By Kim Hart - 11/19/09 02:15 PM EST
I had the opportunity to sit down with Rep. Bobby Rush (D-Ill.), chairman of the House Energy & Commerce Subcommittee on Commerce, Trade and Consumer Protection, ahead of today's hearing that will examine how consumer information is collected online--and offline--and how that data is used by companies.
But privacy isn't the only issue Rush has on his mind. His passion lies in protecting low-income citizens from scams and other harmful situations. He is also interested in boosting the nation's tourism and opening up new trade areas, such as green technology.
Here is an excerpt from my conversation with him:
What can we expect from today's hearing?
We're in the information gathering phase. At the end of the day, I see the end result I want and I am cautiously working my way back from that as far as I can go. When all is said and done, I want people to feel comfortable about their data, careful about their data, conscientious about their data. I want people to feel confident that their data is being well protected and that they have some control over how their data is used.
I know the problems in a broad sense. I want to find some kernels of truth to help us work out a bill... (But) we're going to hold our fire until we get some other issues behind us.
You are working with Rep. Rick Boucher (D-Va.) on a privacy bill. Do you have any idea when a draft may be circulated?
We're not going to do anything this year. I'm hopeful that early next year will be the right time. But I doubt it will happen between now and the end of the year.
Sen. Jay Rockefeller (D-W.Va.) held a hearing this week on misleading marketing practices taking place on e-commerce Web sites. Are you interested in investigating this?
It's probably something we will take a look at. We'll get an update on that and see what we can do.
What are your other priorities for the subcommittee?
In the sports arena, I'm interested in performance-enhancing drugs and how it affects college and high school athletes. I'm also looking at whether Title 9 needs to be updated for women's sports.
The Minority Business Development Agency, which is in the Commerce Department, hasn't been updated in 40 years. I want to take a look at that. There could be ways to give it more authority to create jobs.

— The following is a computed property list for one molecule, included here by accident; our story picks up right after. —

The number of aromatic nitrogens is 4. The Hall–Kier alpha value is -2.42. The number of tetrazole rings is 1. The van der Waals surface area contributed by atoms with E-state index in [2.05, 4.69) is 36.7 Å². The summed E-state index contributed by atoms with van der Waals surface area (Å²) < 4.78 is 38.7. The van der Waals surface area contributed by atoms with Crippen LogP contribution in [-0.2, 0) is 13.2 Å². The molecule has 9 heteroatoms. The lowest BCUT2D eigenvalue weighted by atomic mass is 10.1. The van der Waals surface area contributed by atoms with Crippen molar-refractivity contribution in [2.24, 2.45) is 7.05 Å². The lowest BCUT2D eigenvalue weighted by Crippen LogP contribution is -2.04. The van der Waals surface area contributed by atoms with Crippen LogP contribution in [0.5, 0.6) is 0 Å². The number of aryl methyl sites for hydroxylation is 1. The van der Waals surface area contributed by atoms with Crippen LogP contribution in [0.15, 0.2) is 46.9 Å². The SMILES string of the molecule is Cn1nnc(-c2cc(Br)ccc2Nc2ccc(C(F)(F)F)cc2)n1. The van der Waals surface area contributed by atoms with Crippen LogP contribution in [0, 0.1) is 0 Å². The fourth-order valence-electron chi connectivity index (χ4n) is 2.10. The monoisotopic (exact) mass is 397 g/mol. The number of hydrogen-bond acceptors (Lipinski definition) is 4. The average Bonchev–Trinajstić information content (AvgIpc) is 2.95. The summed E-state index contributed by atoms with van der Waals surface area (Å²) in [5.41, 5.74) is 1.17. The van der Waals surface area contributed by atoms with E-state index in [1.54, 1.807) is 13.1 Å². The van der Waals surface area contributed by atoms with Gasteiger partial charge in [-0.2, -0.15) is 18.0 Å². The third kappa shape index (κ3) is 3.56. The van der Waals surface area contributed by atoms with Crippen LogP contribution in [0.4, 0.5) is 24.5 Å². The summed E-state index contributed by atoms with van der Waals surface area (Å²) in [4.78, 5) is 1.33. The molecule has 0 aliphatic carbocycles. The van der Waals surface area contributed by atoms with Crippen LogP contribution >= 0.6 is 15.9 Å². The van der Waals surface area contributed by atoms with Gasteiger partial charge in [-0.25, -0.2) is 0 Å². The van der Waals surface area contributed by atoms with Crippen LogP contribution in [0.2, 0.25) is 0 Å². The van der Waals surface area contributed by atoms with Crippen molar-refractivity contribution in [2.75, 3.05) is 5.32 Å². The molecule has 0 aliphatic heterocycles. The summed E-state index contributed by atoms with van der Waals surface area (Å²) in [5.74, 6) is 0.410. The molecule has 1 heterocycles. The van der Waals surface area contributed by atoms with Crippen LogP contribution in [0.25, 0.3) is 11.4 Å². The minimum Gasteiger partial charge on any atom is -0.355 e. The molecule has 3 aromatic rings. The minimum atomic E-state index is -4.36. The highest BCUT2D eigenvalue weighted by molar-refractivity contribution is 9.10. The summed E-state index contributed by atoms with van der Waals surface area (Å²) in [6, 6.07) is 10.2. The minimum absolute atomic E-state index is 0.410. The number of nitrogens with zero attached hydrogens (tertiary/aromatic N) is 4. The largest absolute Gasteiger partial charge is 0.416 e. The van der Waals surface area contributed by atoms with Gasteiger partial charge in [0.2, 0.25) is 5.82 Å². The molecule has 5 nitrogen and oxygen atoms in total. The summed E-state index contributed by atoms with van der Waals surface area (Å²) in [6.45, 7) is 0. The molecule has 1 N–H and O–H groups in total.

Stimulating tourism is important. We have to make sure America has products that invite interests. People have been turned off America for too long. We've got to market America
I want to have more of an effect on consumer protection as it relates to lower-middle class and poor consumers, who are unprotected to a large extent.
You are considering amending the Toxic Substances Control Act to evaluate the safety of chemicals. Can you explain?
We know the effects of about 50 out of 84,000 chemicals that work their way into the goods we buy. We don't know what the long-term effect is, but we know they are detrimental. TSCA has got to bring our nation up to date so consumer protection is front and center. American people have to know there are no toxic materials in the plastic containers for drinking water, in the toys children play with, in the clothes we wear. Companies know about the toxic effects. But Congress and citizens do not.
The Administration has proposed forming a Consumer Financial Protection Agency. What are your thoughts?
If we have it our way, it will be a commission. We need to expand the FTC's jurisdiction . We're not going to regulate banks, but we want to make sure the FTC isn't hamstrung in its abilities to oversee that.
Last month, Rush held a hearing on the green economy. In his opening remarks, Rush said:
"It is estimated that the green technology industry in the U.S. employs 9.1 million U.S. workers. However, only six American companies are among the top 30 world leading companies. As we embark on this inevitable phenomenon which I will call the "green crusade," the future of the U.S. economy will not only depend on a vibrant domestic policy but will also be driving by the global market....If our green technology exports continue to plummet, then the U.S. will miss out on a once-in-a-generation opportunity to become a global leader in the green energy sector."